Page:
I’m fully-engrossed in a re-reading of C.S. Lewis’ brilliant “Space Trilogy” (“Out of the Silent Planet,” “Perelandra,” and “That Hideous Strength”). I say “re-reading” because I “read” them the first time in high school (or at least, I read the first two and a chapter or two of the third one).
What I’ve discovered, however, is that I only had the vaguest memory of these books. I honestly could not have recalled any detail but for a skeletal summary of the plot/conflict in the second book, “Perelandra.”
This time through, I’m blown away by the depth of Lewis’ writing. I mean, I grew up reading The Chronicles of Narnia (though reading through that series again in my mid-twenties was a totally new experience). I knew Lewis was good. But I didn’t realize when I encountered the Space Trilogy in my teens just how perceptive, how rich, how hilariously subtle Lewis’ narrative style could be.
I’ve always been what you’d call an “advanced” reader. Taught myself to read when I was four through a sheer force of will. Skipped kindergarten and was reading ahead of grade level throughout my entire preteen and teenage years.
But I’m seeing now that when I read the Space Trilogy as a sophomore in high school, the whole thing pretty much flew over my head–and understandably so, in some cases. In “That Hideous Strength,” I would have had no context for understanding the bureaucratic wranglings and backroom backstabbing of academia or business. The intervening years have afforded me a few glimpses of both. And when Lewis describes the complex dynamic of individuality within marriage, it would have been far over my head. (To be fair, it would be another 7 years after the publication of THS that Lewis, a confirmed bachelor, would even meet his future wife, Joy Davidman. It’s a testament to his powers of observation and imagination that he has any idea about the matter.)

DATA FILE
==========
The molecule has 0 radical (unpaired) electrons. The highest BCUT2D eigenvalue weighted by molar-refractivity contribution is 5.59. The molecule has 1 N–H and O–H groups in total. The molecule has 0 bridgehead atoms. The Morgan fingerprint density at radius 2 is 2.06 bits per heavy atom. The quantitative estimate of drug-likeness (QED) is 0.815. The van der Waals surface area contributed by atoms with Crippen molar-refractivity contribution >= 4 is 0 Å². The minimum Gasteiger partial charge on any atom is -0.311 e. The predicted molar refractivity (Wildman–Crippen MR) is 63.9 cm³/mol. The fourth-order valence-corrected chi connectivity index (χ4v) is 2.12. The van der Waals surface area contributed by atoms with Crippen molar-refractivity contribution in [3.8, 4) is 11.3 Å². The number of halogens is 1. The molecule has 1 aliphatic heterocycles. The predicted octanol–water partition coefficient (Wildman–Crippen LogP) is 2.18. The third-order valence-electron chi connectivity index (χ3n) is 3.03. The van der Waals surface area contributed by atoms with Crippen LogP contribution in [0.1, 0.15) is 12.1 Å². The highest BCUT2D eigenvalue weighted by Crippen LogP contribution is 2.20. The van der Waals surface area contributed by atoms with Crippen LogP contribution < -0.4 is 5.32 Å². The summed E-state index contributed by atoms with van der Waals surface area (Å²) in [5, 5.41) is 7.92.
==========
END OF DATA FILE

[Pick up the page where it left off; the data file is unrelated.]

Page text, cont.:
It feels a little like driving by your childhood home, which seemed so big and comfortable and warm when you padded around on bare feet within its walls, and now appears to grown-up eyes to be tiny, dreary, and run-down. Or maybe it’s like the reverse of that. What before was small and easy to grasp seems now larger and more intricate and exciting.
Maybe I’m the only one who’s experienced this. But I don’t think so.
Your Turn: Have you ever re-read a book that you read in your younger days and realized that you missed something the first time through? Or, if not, which book from your past would you be curious about revisiting?
[And let’s rule out the Bible as a possible answer, since (in my experience) the Bible is the one book in which a Christian will always find new facets and intricacies, if they have eyes to see.]
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